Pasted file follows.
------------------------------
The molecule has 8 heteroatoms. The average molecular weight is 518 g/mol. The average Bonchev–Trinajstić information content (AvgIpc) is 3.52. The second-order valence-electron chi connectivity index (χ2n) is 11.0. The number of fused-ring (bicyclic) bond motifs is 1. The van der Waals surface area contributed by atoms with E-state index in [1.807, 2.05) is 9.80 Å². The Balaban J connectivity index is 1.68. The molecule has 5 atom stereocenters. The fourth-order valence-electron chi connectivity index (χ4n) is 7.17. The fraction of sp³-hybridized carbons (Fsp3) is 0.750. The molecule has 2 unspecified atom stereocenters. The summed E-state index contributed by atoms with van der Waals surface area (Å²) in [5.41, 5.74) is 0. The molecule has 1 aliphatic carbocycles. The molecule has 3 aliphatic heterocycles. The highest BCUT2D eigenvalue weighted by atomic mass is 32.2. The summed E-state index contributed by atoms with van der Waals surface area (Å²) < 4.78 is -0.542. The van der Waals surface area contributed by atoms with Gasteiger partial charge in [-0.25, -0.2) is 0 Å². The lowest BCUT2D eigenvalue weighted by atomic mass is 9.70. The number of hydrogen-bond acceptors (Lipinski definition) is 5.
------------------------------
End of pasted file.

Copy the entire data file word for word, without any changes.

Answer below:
The molecule has 8 heteroatoms. The average molecular weight is 518 g/mol. The average Bonchev–Trinajstić information content (AvgIpc) is 3.52. The second-order valence-electron chi connectivity index (χ2n) is 11.0. The number of fused-ring (bicyclic) bond motifs is 1. The van der Waals surface area contributed by atoms with E-state index in [1.807, 2.05) is 9.80 Å². The Balaban J connectivity index is 1.68. The molecule has 5 atom stereocenters. The fourth-order valence-electron chi connectivity index (χ4n) is 7.17. The fraction of sp³-hybridized carbons (Fsp3) is 0.750. The molecule has 2 unspecified atom stereocenters. The summed E-state index contributed by atoms with van der Waals surface area (Å²) in [5.41, 5.74) is 0. The molecule has 1 aliphatic carbocycles. The molecule has 3 aliphatic heterocycles. The highest BCUT2D eigenvalue weighted by atomic mass is 32.2. The summed E-state index contributed by atoms with van der Waals surface area (Å²) < 4.78 is -0.542. The van der Waals surface area contributed by atoms with Gasteiger partial charge in [-0.25, -0.2) is 0 Å². The lowest BCUT2D eigenvalue weighted by atomic mass is 9.70. The number of hydrogen-bond acceptors (Lipinski definition) is 5.